Trinity Sunday, in a Missal
Medium: Ink and pigments on vellum
The missal presents texts for the celebration of the Mass. Most of the Mass remains constant throughout the year, but within it are read and sung texts which are unique to each day of the calendar, some of them from the Bible, some special hymns and prayers. This missal was produced in the 14th century for use in Hereford Cathedral. The mass that it presents was meant for a lay congregation as opposed to a monastery. Although by the 14th century much of the Mass was standardised, it could vary from place to place. This manuscript can be identified as being of 'Hereford use' by the kinds of texts in it, the way they are arranged, and the saints whose feast days are 'red letter,' that is, written in red. The simple ornament of vines and leaves, drawn in coloured inks, is typical of missals made for everyday use in the later Middle Ages. Prayers and readings for Trinity Sunday are among those on this page.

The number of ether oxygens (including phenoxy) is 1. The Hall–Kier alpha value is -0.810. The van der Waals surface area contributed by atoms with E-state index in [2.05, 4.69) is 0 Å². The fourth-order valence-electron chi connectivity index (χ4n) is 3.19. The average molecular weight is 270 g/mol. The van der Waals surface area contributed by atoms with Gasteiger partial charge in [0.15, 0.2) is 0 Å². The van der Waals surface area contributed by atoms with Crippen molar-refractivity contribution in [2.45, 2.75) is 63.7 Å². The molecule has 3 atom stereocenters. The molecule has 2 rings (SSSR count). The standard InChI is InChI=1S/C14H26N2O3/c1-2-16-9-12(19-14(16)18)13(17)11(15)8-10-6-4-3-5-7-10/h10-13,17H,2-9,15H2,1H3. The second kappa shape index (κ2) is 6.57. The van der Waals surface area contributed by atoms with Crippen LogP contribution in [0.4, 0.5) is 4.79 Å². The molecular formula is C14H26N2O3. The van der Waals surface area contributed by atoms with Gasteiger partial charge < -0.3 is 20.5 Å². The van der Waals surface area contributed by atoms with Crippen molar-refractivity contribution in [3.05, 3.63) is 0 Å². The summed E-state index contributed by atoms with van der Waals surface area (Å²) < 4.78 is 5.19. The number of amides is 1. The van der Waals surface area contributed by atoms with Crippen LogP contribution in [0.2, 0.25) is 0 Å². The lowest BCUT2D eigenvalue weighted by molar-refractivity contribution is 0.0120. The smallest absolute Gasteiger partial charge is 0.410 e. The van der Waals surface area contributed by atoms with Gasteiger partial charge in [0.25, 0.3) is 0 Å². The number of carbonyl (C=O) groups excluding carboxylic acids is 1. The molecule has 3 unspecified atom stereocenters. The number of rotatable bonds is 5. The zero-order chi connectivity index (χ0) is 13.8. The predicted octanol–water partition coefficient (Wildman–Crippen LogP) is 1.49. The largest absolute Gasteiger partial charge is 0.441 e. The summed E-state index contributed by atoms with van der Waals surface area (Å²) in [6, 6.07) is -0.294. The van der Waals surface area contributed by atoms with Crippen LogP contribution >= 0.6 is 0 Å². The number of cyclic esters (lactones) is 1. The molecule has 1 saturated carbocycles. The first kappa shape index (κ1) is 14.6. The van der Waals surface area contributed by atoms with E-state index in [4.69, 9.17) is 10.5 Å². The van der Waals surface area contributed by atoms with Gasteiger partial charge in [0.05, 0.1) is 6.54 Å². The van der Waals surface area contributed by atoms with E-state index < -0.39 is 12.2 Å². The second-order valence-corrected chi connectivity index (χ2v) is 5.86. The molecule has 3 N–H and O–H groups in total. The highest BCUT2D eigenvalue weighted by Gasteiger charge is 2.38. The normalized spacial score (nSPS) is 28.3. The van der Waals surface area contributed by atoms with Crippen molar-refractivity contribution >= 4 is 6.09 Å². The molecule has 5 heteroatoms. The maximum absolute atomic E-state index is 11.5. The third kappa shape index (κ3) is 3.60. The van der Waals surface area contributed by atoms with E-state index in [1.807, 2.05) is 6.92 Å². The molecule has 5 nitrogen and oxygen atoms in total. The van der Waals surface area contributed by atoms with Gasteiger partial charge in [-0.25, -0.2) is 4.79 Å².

The readings--on this page from the Gospel of Luke and the Apocalypse--are made conspicuous by the first letter of the words which are used to introduce readings, 'In illo tempore' ('In that time'), which is expanded into a thick red or blue flourish descending down the left margin for the length of the reading. The large decorated initial B[enedictus] indicates the beginning of prayers and other texts for the feast.